In a remarkable Tuesday doubleheader — a blistering morning CNN interview by Corker and an emotional afternoon Senate speech by Flake — the two otherwise orthodox Republicans denounced their party’s Faustian bargain in embracing the presidency of Donald Trump.
Corker, the chairman of the Foreign Relations Committee, had already announced his retirement, while the Flake speech was built around the Arizona senator’s surprise revelation that he would bow out in the face of an uphill race for a second term next year.
Free from the party-line burden of 2018 re-election campaigns, Corker and Flake became the Capitol Hill embodiment of a Kris Kristofferson lyric: “Freedom’s just another word for nothin’ left to lose.”
Prior to Corker, other Foreign Relations chairmen have feuded with presidents of their own parties. During the height of the Vietnam War, Lyndon Johnson belittled his dovish foe, Sen. William Fulbright, as “unable to park his bicycle straight.”
Watch: More and More Republicans Speaking Out Against Trump’s Politics
‘The name-calling …’
But little in history tops Corker’s words in a CNN interview Tuesday morning about our first reality-show president: “I think at the end of the day, when his term is over, I think the debasing of our nation, the constant non-truth-telling and just the name-calling … will be what he’ll be remembered most for.”
In a just world, a tape of that interview will someday be running on a continuous loop at the Donald J. Trump Presidential Library. For “debasing” is the perfect word for the way that Trump has trampled on the norms of a democratic society as he panders to the worst instincts of his base.
That was also Flake’s theme as he rose to deliver his floor speech shortly after Trump had lunched with Senate Republicans. Flake’s words too were for the ages:
“We must never regard as normal the regular and casual undermining of our democratic norms and ideals. We must never meekly accept the daily sundering of our country — the personal attacks, the threats against principles, freedoms, and institutions [and] the flagrant disregard for truth or decency.”
Corker has a spotty history as a Trump nemesis. As Trump wrapped up the 2016 Republican nomination, Corker praised the bilious billionaire for “challenging the foreign policy establishment.” And after the election, he allowed himself to be considered for secretary of State.
Flake, with one of the most right-wing voting records in the Senate, is also an unlikely leader of the anti-Trump resistance. While he pointedly refused to endorse Trump during the 2016 campaign, Flake is disciple of Barry Goldwater and entitled his recent book, in Goldwater fashion, “Conscience of a Conservative.”
What many liberals forget is that most of the heroes of the drive to remove Richard Nixon from office had similarly flawed records.
Sam Ervin, the legendary chairman of the Senate Watergate committee, had been a leader of Southern filibusters against civil rights legislation. And during the final days, Goldwater himself was one of the Republican elder statesmen who told Nixon in August 1974 he had to resign for the good of country.
As long as the Republicans control both chambers of Congress, Democrats will remain bystanders in any attempt to contain the nation’s chaos theory president who governs through temper tantrums. If Congress reasserts its constitutional prerogatives in an ongoing struggle with Trump, it will be because Republicans like Corker, Flake and McCain will have led the way.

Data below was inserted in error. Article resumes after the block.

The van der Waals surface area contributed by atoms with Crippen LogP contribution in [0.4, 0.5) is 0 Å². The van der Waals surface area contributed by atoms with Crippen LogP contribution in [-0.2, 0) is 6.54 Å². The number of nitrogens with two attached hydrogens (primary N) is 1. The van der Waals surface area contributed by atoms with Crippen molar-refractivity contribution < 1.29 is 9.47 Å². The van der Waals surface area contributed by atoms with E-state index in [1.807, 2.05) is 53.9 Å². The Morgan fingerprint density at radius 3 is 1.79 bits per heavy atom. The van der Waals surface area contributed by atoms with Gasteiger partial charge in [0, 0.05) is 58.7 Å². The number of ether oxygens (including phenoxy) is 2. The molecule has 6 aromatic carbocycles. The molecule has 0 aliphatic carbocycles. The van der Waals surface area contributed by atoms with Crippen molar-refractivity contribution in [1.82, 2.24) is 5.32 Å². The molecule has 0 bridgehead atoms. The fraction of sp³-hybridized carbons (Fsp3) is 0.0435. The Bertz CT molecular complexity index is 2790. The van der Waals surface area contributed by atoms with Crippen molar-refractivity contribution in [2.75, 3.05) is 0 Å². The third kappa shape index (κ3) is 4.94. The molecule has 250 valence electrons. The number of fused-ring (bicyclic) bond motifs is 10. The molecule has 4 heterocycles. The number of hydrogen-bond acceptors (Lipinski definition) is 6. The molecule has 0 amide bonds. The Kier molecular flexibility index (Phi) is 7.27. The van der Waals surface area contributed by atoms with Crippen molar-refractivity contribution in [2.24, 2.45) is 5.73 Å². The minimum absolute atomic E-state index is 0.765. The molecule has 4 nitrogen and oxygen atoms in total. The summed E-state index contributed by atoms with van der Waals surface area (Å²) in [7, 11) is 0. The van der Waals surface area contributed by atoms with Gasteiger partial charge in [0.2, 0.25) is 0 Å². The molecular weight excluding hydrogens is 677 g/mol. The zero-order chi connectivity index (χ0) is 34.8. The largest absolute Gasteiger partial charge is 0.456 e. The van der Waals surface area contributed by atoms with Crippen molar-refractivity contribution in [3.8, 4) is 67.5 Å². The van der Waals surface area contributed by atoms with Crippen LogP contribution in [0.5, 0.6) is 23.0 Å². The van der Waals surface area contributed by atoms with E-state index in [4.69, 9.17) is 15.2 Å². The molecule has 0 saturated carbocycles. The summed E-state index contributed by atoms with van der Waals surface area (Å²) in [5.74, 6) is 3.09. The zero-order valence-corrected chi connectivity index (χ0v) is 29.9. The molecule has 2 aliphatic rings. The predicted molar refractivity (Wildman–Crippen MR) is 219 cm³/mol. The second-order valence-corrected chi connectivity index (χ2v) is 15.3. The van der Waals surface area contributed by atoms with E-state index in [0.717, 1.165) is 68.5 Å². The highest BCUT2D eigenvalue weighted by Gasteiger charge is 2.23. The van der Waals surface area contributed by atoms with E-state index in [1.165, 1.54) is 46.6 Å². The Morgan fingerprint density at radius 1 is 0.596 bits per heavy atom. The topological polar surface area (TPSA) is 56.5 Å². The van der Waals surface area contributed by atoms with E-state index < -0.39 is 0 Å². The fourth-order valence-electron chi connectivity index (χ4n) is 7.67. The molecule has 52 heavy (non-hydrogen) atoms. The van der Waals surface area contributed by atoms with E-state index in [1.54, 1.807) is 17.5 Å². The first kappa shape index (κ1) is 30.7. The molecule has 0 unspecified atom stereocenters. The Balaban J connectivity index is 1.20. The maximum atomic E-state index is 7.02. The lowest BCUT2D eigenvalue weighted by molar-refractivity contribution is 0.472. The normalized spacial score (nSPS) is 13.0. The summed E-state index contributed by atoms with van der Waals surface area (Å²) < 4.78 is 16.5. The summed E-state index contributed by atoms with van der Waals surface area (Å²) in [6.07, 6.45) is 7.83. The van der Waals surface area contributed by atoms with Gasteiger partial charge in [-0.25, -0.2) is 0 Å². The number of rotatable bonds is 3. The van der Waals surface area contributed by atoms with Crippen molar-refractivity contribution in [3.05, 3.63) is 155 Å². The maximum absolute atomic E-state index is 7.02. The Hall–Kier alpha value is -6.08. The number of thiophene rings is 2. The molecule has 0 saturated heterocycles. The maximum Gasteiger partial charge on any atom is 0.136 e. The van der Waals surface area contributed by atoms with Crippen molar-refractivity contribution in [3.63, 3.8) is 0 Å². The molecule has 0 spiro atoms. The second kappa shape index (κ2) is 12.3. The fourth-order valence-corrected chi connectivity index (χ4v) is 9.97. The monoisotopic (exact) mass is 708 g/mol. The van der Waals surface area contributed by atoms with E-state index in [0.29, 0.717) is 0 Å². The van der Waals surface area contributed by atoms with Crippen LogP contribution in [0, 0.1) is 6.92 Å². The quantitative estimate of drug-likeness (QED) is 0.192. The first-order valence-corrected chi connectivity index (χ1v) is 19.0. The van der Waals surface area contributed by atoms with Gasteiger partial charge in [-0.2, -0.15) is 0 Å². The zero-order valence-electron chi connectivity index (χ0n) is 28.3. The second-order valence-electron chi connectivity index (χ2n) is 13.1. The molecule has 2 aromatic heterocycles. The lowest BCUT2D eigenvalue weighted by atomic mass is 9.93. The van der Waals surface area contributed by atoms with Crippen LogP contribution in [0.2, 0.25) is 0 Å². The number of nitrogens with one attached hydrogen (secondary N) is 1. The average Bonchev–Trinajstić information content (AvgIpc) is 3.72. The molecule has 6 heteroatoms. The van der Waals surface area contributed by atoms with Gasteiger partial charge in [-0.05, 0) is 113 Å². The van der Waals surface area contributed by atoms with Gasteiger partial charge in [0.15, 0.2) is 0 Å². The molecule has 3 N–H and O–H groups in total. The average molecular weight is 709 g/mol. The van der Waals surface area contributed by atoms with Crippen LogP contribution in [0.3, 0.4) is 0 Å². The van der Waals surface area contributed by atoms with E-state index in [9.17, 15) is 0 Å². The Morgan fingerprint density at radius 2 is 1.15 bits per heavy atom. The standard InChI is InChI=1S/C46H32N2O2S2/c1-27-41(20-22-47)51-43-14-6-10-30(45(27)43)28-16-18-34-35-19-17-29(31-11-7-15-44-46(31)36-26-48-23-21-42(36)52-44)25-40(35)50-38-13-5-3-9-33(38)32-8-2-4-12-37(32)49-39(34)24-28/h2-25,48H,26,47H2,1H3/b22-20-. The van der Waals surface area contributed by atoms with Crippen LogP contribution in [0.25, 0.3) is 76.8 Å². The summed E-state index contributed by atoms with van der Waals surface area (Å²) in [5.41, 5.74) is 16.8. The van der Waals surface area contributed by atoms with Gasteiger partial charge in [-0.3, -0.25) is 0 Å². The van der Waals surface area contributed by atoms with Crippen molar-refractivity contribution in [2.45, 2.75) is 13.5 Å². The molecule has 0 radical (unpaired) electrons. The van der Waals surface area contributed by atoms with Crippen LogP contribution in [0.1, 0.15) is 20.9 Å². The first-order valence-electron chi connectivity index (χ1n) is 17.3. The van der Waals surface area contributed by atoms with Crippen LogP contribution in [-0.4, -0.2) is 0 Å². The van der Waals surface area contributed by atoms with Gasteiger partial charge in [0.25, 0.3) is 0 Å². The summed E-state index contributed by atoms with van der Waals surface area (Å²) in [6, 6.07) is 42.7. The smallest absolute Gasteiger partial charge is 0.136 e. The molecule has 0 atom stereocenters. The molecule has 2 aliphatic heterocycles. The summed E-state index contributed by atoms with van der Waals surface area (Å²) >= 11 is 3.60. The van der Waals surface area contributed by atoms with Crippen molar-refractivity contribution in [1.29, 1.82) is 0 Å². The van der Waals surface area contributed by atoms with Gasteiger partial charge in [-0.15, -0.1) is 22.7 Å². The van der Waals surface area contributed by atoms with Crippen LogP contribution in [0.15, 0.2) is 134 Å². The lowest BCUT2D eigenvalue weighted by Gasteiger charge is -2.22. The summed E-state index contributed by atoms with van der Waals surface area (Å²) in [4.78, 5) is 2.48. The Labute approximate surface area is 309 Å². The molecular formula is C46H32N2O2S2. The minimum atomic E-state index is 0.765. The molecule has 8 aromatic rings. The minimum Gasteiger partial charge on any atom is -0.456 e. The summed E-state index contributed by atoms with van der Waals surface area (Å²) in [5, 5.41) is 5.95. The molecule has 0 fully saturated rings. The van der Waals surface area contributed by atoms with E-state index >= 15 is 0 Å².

In a sense, Flake’s speech was reminiscent of another address by a first-term Republican senator — Margaret Chase Smith, who took on smear artist Joseph McCarthy in 1950. While senior legislators nervously worried about retaliation from the guttersnipe Wisconsin Republican, Smith bravely denounced McCarthy for turning the chamber into “a forum of hate and character assassination.”
There is a temptation to view the current apostasy in narrow legislative terms. The latest Trump fusillade at Corker was triggered, in part, by the Tennessee senator’s insistence that he will not vote for any tax cut legislation that increases the deficit.
With the Republicans practicing imaginative bookkeeping by claiming that a projected $1.5 trillion tax loss would be miraculously paid for by economic growth, Corker’s balanced-budget purity will likely cost the GOP a vote they can little afford to lose. Flake, on the other hand, has always been a loyal Republican on economic issues like tax cuts.
But that kind of small-bore vote-counting misses the larger point: Two respected Republican senators loudly broke with Trump on the same day.
McConnell weighs in
Tellingly, when Flake finished, Mitch McConnell rose not to defend Trump, but instead to say, “We’ve just witnessed a speech from a very fine man, a man who clearly brings high principles to the office every day.”
McConnell, of course, has been Trump’s enabler from the beginning, believing that tax cuts and partisan advantage trump any shred of principle. It would be a miracle of biblical proportions if McConnell somehow was inspired by his GOP colleagues. But the Watergate years were also a time of stunning turnabouts.
The first test of the new realities in the Senate will come next Monday when Corker presides over a Foreign Relations hearing featuring Rex Tillerson and James Mattis. And McCain, of course, chairs Armed Services. Maybe Trump is about to learn the power of Senate committee chairmen with a mission to tamp down an out-of-control president.
Roll Call columnist Walter Shapiro is a veteran of Politics Daily, USA Today, Time, Newsweek and The Washington Post. Follow him on Twitter @MrWalterShapiro.